- Day 4: hike up to Base Las Torres for the iconic view of the towers. then you can either hike out to Hotel Las Torres and take the shuttle to the CONAF office for a return bus, or camp overnight in Torres Central or Norte, then return in the morning.
East to west: three/four nights
- Day 1: take the bus to the CONAF office and the shuttle up to Hotel Las Torres and begin the hike. Reach Camping Chileno around midday, set up camp and have lunch. Then hike up to Base Las Torres and back to camp in time for dinner.
- Day 2: hike along the north shore of Nordenskjöld Lake and camp overnight at Italiano, Frances or Los Cuernos.
- Day 3: hike up to Mirador Británico, back down and then across to Paine Grande. Camp there for the night.
- Day 4: hike from Paine Grande to Grey Glacier and arrive at the viewpoint at midday. Then hike back to Paine Grande. You should be able to make it back for the last ferry departure; if not, camp overnight and take a morning ferry back. Alternatively, you can continue hiking north from Grey Glacier and camp overnight at Paso. This section includes a spectacular suspension bridge over the glacier. The next day you can hike from Paso back to Paine Grande and take the ferry back to Pudeto.
Our experience trekking from east to west
We chose to trek from east to west, and in the end we were very pleased with our route. The spectacular view of Grey Glacier at the west end was a rewarding finish, and it was nice to round it off with the ferry ride back from Paine Grande afterwards.
I describe our experience below. It’s still worth reading this if you’re going in the opposite direction, as you will get a sense of what to expect along the way.
Day 1: Las Torres return hike from Camping Chileno
We entered the park by Hotel Las Torres around 10:30am. From here we walked to Camping Chileno, arriving around lunchtime, and pitched our tent for the night.
Like many of the campsites in the park, Chileno has wooden platforms for tent pitches. If you bring your own tent like we did (rather than paying for an on-site tent hire), it can be tricky to pitch. We got by with the help of our emergency cable ties.
The section from Hotel Las Torres to Chileno was probably the least scenic of the full trail. However, there were still some lovely views of the valley, Lago Nordenskjöld in the distance and surrounding mountains.
After lunch, at about 2pm, we set off for the return hike to the famous towers of Las Torres. In total this took about five hours – we arrived back for dinner around 7pm.
The first hour or so of the hike to the towers passes through lush woodland, before you reach the start of the ascent. The final section is a tough climb of about 400 metres, but it’s worth it for that classic image at the top. The three towers rise imposingly above a blue-green lagoon.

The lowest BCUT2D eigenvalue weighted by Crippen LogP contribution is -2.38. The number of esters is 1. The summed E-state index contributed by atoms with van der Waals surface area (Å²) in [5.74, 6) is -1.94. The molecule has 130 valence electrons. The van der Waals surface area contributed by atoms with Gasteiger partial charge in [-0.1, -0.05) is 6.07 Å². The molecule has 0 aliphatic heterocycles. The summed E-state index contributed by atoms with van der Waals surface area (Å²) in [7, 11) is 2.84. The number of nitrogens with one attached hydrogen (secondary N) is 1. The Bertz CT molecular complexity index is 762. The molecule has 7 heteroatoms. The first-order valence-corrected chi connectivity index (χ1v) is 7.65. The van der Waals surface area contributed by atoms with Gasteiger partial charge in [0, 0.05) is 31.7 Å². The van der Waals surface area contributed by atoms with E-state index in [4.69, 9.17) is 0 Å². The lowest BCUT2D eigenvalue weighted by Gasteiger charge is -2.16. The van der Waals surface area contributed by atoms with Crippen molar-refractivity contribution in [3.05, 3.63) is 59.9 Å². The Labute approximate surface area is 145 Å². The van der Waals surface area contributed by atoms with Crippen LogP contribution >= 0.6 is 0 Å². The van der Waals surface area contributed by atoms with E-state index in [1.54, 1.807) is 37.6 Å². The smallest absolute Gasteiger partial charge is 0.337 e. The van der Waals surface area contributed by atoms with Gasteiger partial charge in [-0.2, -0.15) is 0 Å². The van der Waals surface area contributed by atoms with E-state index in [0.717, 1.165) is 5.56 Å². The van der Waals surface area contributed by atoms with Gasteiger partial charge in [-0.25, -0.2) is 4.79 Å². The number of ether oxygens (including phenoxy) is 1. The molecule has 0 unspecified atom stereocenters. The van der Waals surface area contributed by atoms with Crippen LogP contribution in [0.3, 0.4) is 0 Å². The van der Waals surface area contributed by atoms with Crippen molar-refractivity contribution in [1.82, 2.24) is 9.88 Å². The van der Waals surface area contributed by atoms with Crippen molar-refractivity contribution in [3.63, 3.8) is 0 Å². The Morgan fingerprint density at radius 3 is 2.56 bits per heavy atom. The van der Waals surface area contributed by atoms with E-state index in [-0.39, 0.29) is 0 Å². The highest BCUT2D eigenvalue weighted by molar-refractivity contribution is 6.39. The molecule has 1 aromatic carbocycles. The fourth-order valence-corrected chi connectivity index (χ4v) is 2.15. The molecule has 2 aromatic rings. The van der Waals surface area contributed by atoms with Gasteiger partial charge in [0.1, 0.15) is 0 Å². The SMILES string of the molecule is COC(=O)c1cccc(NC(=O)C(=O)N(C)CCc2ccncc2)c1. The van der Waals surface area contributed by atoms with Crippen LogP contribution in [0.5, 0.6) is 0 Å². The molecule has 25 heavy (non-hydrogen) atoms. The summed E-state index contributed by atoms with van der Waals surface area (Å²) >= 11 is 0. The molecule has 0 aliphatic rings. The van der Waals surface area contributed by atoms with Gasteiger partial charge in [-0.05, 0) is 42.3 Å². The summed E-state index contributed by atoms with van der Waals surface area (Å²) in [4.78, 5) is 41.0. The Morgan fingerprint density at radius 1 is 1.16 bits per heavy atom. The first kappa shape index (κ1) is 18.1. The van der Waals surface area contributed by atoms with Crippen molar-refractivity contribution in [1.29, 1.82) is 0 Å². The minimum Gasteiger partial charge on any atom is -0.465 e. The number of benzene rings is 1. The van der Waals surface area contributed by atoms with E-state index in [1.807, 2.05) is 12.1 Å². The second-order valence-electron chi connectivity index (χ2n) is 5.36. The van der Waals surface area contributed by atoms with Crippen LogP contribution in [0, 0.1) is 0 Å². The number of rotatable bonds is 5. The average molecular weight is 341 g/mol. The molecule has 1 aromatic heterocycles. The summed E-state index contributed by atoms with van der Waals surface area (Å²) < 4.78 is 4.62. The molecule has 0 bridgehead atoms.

Unfortunately for us, cloudy weather obscured the peaks from view, but it was still an awesome scene. We stopped for a rest, snacks and photos before making back to Chileno.
Day 2: Camping Chileno to Camping Frances
Our destination for the second day was Camping Frances; a long, strenuous all-day hike from Chileno. Once you emerge onto the edge of Lago Nordenskjöld, however, the views are stunning all the way.
After enjoying breakfast, we set off about 9am. We stopped several times during the day by the stunning waters of the lake to conserve our energy and eat snacks.
It was early evening by the time we reached the campsite. We set up for the night on a wooden platform pitch and got an early night, in preparation for another long day.
Day 3: ascend to Mirador Británico and hike to Paine Grande
We found the third day to be the most testing and difficult by far. After eating some porridge, we set off at 7:30am.
The hike to Mirador Británico is effectively the middle prong of the W. At Camping Italiano, the beginning point of the ascent, you can leave your bags with a ranger at the campsite office. This makes the hike much more manageable.
It’s a tough hike up to the viewpoint, with rough terrain and some steep sections. On the way up we saw (and heard!) ice crashing off the mountain face away in the distance. It was amazing to behold.
The final view at the top is a spectacular panorama of the granite towers and snow-capped peaks, with Lago Nordenskjöld shimmering like a blue-green mirror in the distance.
From the top, it’s a long slog back down and onwards to Camping Paine Grande. We arrived a the campsite around 6pm, thoroughly exhausted.